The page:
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By Katie Thear
If an organic enterprise is envisaged, it is important to establish what the land has been used for in the past. Have any chemicals been applied?
If land has not previously been used for organic production, a conversion period of two years is required to give time for a viable and integrated system to be built up.
The period may be reduced to one year if evidence can be produced to indicate that no organically prohibited substances have been used for the previous twelve months.
Prohibited substances include chemical herbicides, synthetic fertilisers and synthetic pesticides.
Before land can be put into organic conversion, the owner needs to be registered with one of the organic certification bodies, such as the Soil Association or Organic Farmers and Growers. They will require conversion and management plans, which is where the plans referred to earlier will come in useful.
Information and possibly financial aid with land conversion is available from the Organic Entry Level Stewardship (OELS) scheme run by DEFRA. There is no minimum holding size.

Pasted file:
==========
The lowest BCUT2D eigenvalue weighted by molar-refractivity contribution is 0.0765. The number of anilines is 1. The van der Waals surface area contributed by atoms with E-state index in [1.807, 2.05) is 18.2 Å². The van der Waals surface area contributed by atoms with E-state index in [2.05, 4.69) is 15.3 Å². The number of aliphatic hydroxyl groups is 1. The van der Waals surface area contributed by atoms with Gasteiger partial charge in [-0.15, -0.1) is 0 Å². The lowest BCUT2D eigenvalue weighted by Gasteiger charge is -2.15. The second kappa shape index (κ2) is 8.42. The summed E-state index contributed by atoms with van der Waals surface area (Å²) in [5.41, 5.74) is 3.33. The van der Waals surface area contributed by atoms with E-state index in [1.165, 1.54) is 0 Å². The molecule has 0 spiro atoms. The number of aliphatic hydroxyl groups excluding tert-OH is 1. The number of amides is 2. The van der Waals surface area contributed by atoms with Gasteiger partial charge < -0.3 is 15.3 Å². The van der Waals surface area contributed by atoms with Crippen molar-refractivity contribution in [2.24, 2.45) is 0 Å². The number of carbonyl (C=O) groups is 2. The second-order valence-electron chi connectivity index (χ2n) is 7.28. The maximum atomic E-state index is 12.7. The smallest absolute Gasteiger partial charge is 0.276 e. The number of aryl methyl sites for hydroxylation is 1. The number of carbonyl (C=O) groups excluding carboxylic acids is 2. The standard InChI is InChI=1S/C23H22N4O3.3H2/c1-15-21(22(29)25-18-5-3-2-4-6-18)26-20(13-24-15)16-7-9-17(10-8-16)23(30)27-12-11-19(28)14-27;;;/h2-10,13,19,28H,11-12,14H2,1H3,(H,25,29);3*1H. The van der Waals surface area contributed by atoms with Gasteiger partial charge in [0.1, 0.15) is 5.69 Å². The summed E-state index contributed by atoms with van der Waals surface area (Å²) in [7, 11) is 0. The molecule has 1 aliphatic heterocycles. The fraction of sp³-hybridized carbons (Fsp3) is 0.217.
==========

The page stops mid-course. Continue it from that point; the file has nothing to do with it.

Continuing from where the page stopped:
These may be hedges, ditches, walls, banks or fences. Whatever they are, their position needs to be established and their condition maintained. Overgrown hedges can be cut back to a reasonable height and depth, keeping the base slightly wider than the top. This will enable the shape of the original hedge to be seen and also it encourages new growth, which will help to fill gaps. Large gaps may need the planting of new saplings such as hawthorn, Crataegus monogyna, or hazel, Corylis avellana. These may need protection in their early years.
Ditches need to be kept clear, without cutting into the sides, for this may contravene the site line. Ditches are usually vital in draining the surrounding land as well as indicating boundary lines. If any major ditching or hedge cutting of a shared boundary is to be undertaken, it is prudent to do so with the agreement and cooperation of neighbours.
Post and rail fencing can, if necessary, be covered with galvanised netting to fill the gaps between the horizontals. Depending on the livestock, this could be pig, sheep or poultry netting. It should be well dug in to prevent burrowing under and be well braced at the corners. A tight wire running through the top will help to prevent sagging but beware of over-straining in case it breaks and whiplashes! Unless electric fencing is added, the fence will need to be at least 2m (6.6ft) high in order to stop foxes and ideally have an extra 30cm (1ft) overhang to prevent scrambling over.
Electric fencing can be added to a boundary fence if required. This involves having two horizontal wires placed about 15cm (6in) in front of the fence, one at the top and one at the bottom. If necessary more horizontals can be used. Alternatively, portable electric netting can be used. Bear in mind that there are different types and the correct one should be used for the particular livestock. Sheep netting, for example, will keep sheep in but not the fox out, so for poultry, it is essential to use poultry netting.